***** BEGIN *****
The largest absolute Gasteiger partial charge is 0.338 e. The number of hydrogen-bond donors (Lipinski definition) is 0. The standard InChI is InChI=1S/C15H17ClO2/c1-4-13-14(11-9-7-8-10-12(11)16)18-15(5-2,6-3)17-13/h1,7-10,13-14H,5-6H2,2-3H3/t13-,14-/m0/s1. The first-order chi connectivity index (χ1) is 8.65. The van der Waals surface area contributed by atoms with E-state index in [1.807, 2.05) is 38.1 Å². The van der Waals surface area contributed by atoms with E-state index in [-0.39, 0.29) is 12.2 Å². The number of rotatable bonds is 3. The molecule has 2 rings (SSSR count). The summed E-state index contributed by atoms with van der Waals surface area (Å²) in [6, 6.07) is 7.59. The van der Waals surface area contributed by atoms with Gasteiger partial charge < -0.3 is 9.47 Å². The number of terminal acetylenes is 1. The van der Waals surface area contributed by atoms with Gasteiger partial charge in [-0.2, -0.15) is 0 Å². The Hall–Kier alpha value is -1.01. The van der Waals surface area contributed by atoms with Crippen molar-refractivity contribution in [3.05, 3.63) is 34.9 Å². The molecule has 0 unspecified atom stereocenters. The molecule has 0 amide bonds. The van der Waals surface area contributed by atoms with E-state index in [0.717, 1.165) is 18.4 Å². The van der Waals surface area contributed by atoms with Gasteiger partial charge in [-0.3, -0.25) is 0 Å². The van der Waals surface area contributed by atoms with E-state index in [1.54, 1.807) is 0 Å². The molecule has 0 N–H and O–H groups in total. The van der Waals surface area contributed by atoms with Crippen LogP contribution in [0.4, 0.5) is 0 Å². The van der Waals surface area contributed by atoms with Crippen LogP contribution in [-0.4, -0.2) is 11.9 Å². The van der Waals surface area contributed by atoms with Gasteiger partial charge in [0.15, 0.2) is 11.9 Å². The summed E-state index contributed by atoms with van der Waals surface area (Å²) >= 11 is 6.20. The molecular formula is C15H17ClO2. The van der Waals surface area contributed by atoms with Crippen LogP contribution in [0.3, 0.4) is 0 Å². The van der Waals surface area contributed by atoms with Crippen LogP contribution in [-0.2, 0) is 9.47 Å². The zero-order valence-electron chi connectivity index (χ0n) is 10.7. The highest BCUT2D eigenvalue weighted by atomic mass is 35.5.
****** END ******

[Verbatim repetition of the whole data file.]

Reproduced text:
The largest absolute Gasteiger partial charge is 0.338 e. The number of hydrogen-bond donors (Lipinski definition) is 0. The standard InChI is InChI=1S/C15H17ClO2/c1-4-13-14(11-9-7-8-10-12(11)16)18-15(5-2,6-3)17-13/h1,7-10,13-14H,5-6H2,2-3H3/t13-,14-/m0/s1. The first-order chi connectivity index (χ1) is 8.65. The van der Waals surface area contributed by atoms with E-state index in [1.807, 2.05) is 38.1 Å². The van der Waals surface area contributed by atoms with E-state index in [-0.39, 0.29) is 12.2 Å². The number of rotatable bonds is 3. The molecule has 2 rings (SSSR count). The summed E-state index contributed by atoms with van der Waals surface area (Å²) in [6, 6.07) is 7.59. The van der Waals surface area contributed by atoms with Gasteiger partial charge < -0.3 is 9.47 Å². The number of terminal acetylenes is 1. The van der Waals surface area contributed by atoms with Gasteiger partial charge in [-0.2, -0.15) is 0 Å². The Hall–Kier alpha value is -1.01. The van der Waals surface area contributed by atoms with Crippen molar-refractivity contribution in [3.05, 3.63) is 34.9 Å². The molecule has 0 unspecified atom stereocenters. The molecule has 0 amide bonds. The van der Waals surface area contributed by atoms with E-state index in [0.717, 1.165) is 18.4 Å². The van der Waals surface area contributed by atoms with Gasteiger partial charge in [-0.3, -0.25) is 0 Å². The van der Waals surface area contributed by atoms with E-state index in [1.54, 1.807) is 0 Å². The molecule has 0 N–H and O–H groups in total. The van der Waals surface area contributed by atoms with Crippen LogP contribution in [0.4, 0.5) is 0 Å². The van der Waals surface area contributed by atoms with Crippen LogP contribution in [-0.4, -0.2) is 11.9 Å². The van der Waals surface area contributed by atoms with Gasteiger partial charge in [0.15, 0.2) is 11.9 Å². The summed E-state index contributed by atoms with van der Waals surface area (Å²) >= 11 is 6.20. The molecular formula is C15H17ClO2. The van der Waals surface area contributed by atoms with Crippen LogP contribution in [0.3, 0.4) is 0 Å². The van der Waals surface area contributed by atoms with Crippen LogP contribution in [-0.2, 0) is 9.47 Å². The zero-order valence-electron chi connectivity index (χ0n) is 10.7. The highest BCUT2D eigenvalue weighted by atomic mass is 35.5.